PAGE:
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J Pathol. 2007 Jan;211(2):241-51.

Skin ageing and its treatment.

Author information

1
Department of Dermatology, University of Miami, Miami Beach, FL, USA. lsb@derm.net

Abstract

The effects of chronic sun exposure on skin are readily apparent when skin not typically exposed to the sun and skin regularly exposed to the sun are compared. While the sun is not the only aetiological factor in the dynamic process of skin ageing, it is the primary exogenous cause among several internal and environmental elements. Thus, photo-ageing, the main focus of this article, is a subset of extrinsic skin ageing. The influence of the sun in extrinsic skin ageing, as well as its role in potentially altering the normal course of intrinsic (also known as natural or cellular) ageing, is discussed. Telomeres, the specialized structures found at the ends of chromosomes, are believed to be integral to cellular ageing as well as in the development of cancer. The ageing process, both intrinsic and extrinsic, is also believed to be influenced by the formation of free radicals, also known as reactive oxygen species. The loss of collagen is considered the characteristic histological finding in aged skin. Wrinkling and pigmentary changes are directly associated with photo-ageing and are considered its most salient cutaneous manifestations. Such photodamage represents the cutaneous signs of premature ageing. In addition, deleterious consequences of chronic sun exposure, specifically various forms of photo-induced skin cancer, are also linked to acute and chronic sun exposure. The only known strategies aimed at preventing photo-ageing include sun avoidance, using sunscreens to block or reduce skin exposure to UV radiation, using retinoids to inhibit collagenase synthesis and to promote collagen production, and using anti-oxidants, particularly in combination, to reduce and neutralize free radicals.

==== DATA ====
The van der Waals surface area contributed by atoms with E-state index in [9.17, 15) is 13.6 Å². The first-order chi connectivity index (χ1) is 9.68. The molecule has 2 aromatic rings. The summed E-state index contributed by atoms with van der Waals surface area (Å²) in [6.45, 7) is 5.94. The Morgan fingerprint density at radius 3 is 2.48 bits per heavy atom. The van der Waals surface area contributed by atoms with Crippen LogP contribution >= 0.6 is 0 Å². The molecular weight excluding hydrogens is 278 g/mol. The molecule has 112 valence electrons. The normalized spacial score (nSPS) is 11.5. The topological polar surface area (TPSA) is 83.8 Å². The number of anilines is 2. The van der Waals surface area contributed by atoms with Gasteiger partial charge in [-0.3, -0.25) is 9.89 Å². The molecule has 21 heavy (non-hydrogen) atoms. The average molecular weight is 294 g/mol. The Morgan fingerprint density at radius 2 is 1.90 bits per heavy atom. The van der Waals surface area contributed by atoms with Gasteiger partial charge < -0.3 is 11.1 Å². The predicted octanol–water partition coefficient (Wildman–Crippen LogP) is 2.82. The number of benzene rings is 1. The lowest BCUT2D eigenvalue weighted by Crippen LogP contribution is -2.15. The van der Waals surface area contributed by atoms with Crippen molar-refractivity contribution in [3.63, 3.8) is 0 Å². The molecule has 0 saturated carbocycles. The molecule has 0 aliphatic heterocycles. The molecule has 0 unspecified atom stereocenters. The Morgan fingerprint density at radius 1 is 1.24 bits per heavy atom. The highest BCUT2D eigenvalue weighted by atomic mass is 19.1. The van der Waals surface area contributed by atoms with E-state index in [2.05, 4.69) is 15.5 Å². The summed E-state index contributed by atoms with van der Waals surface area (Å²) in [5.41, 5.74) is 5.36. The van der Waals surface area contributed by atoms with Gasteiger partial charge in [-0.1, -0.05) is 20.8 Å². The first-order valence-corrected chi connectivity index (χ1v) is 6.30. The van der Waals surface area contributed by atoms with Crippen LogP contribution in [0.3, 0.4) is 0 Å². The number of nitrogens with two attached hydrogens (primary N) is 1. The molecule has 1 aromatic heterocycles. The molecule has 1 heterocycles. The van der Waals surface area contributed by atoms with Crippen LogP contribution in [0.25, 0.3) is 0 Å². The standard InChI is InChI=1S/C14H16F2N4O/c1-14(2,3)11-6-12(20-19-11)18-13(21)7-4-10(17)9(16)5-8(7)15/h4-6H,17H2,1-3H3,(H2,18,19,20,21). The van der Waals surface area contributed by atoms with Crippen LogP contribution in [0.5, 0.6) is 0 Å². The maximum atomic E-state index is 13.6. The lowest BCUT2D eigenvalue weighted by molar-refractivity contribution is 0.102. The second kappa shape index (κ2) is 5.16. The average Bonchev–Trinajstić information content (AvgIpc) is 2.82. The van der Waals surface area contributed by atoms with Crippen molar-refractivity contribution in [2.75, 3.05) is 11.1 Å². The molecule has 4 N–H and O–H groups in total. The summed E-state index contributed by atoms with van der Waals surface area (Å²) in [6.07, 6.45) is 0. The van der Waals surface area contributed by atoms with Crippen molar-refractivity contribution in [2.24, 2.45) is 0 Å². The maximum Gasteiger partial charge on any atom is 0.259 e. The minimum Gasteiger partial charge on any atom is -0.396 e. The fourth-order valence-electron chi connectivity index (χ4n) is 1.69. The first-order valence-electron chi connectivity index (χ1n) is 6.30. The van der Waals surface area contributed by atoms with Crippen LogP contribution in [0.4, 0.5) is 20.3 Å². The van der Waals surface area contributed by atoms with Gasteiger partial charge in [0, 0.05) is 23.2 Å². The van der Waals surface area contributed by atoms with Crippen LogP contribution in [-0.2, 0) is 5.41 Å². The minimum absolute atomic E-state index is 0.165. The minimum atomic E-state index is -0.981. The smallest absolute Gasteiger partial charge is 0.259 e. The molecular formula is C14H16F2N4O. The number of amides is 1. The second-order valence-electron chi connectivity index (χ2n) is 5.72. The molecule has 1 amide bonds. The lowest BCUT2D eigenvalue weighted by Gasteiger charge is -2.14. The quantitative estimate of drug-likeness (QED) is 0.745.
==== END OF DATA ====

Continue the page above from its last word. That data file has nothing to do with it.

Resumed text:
PMID:
17200942
DOI:
10.1002/path.2098
[Indexed for MEDLINE]

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